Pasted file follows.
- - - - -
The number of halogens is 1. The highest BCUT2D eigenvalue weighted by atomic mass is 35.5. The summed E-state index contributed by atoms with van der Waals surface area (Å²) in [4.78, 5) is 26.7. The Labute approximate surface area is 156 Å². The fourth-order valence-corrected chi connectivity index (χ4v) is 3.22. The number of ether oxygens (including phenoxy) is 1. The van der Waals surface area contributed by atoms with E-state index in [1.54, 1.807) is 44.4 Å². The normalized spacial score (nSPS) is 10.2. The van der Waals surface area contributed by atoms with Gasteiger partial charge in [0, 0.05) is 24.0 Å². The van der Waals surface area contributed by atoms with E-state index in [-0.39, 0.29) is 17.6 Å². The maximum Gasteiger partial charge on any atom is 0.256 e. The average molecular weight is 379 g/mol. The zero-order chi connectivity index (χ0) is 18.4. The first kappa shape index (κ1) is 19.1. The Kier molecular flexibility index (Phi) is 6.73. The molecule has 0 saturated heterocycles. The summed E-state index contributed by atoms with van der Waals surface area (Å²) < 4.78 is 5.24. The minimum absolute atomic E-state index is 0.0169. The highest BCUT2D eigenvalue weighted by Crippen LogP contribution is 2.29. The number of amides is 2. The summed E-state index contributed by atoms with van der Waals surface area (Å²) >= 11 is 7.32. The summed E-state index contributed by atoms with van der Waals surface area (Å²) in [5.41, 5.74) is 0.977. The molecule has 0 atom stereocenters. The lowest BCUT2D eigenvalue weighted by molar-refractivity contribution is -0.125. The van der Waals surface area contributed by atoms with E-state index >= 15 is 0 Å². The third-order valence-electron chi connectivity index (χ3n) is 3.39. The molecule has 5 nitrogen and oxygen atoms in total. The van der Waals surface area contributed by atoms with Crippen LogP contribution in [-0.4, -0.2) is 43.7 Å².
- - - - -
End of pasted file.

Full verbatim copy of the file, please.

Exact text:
The number of halogens is 1. The highest BCUT2D eigenvalue weighted by atomic mass is 35.5. The summed E-state index contributed by atoms with van der Waals surface area (Å²) in [4.78, 5) is 26.7. The Labute approximate surface area is 156 Å². The fourth-order valence-corrected chi connectivity index (χ4v) is 3.22. The number of ether oxygens (including phenoxy) is 1. The van der Waals surface area contributed by atoms with E-state index in [1.54, 1.807) is 44.4 Å². The normalized spacial score (nSPS) is 10.2. The van der Waals surface area contributed by atoms with Gasteiger partial charge in [0, 0.05) is 24.0 Å². The van der Waals surface area contributed by atoms with E-state index in [-0.39, 0.29) is 17.6 Å². The maximum Gasteiger partial charge on any atom is 0.256 e. The average molecular weight is 379 g/mol. The zero-order chi connectivity index (χ0) is 18.4. The first kappa shape index (κ1) is 19.1. The Kier molecular flexibility index (Phi) is 6.73. The molecule has 0 saturated heterocycles. The summed E-state index contributed by atoms with van der Waals surface area (Å²) < 4.78 is 5.24. The minimum absolute atomic E-state index is 0.0169. The highest BCUT2D eigenvalue weighted by Crippen LogP contribution is 2.29. The number of amides is 2. The summed E-state index contributed by atoms with van der Waals surface area (Å²) >= 11 is 7.32. The summed E-state index contributed by atoms with van der Waals surface area (Å²) in [5.41, 5.74) is 0.977. The molecule has 0 atom stereocenters. The lowest BCUT2D eigenvalue weighted by molar-refractivity contribution is -0.125. The van der Waals surface area contributed by atoms with E-state index >= 15 is 0 Å². The third-order valence-electron chi connectivity index (χ3n) is 3.39. The molecule has 5 nitrogen and oxygen atoms in total. The van der Waals surface area contributed by atoms with Crippen LogP contribution in [-0.4, -0.2) is 43.7 Å².